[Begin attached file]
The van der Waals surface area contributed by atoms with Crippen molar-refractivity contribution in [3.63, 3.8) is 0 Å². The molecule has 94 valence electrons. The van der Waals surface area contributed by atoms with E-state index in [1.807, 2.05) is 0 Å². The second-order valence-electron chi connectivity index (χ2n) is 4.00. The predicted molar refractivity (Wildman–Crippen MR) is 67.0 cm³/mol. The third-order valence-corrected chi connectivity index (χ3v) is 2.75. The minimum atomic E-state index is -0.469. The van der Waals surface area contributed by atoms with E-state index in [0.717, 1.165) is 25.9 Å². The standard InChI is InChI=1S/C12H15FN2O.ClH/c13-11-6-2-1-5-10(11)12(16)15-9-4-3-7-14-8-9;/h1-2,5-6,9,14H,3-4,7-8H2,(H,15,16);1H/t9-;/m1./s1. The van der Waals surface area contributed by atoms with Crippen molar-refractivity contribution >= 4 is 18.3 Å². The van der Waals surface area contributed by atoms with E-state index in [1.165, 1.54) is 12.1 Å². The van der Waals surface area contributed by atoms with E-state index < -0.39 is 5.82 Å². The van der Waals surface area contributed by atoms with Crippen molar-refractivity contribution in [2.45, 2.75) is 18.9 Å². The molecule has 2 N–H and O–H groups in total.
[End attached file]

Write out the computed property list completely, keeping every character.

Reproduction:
The van der Waals surface area contributed by atoms with Crippen molar-refractivity contribution in [3.63, 3.8) is 0 Å². The molecule has 94 valence electrons. The van der Waals surface area contributed by atoms with E-state index in [1.807, 2.05) is 0 Å². The second-order valence-electron chi connectivity index (χ2n) is 4.00. The predicted molar refractivity (Wildman–Crippen MR) is 67.0 cm³/mol. The third-order valence-corrected chi connectivity index (χ3v) is 2.75. The minimum atomic E-state index is -0.469. The van der Waals surface area contributed by atoms with E-state index in [0.717, 1.165) is 25.9 Å². The standard InChI is InChI=1S/C12H15FN2O.ClH/c13-11-6-2-1-5-10(11)12(16)15-9-4-3-7-14-8-9;/h1-2,5-6,9,14H,3-4,7-8H2,(H,15,16);1H/t9-;/m1./s1. The van der Waals surface area contributed by atoms with Crippen molar-refractivity contribution >= 4 is 18.3 Å². The van der Waals surface area contributed by atoms with E-state index in [1.165, 1.54) is 12.1 Å². The van der Waals surface area contributed by atoms with E-state index < -0.39 is 5.82 Å². The van der Waals surface area contributed by atoms with Crippen molar-refractivity contribution in [2.45, 2.75) is 18.9 Å². The molecule has 2 N–H and O–H groups in total.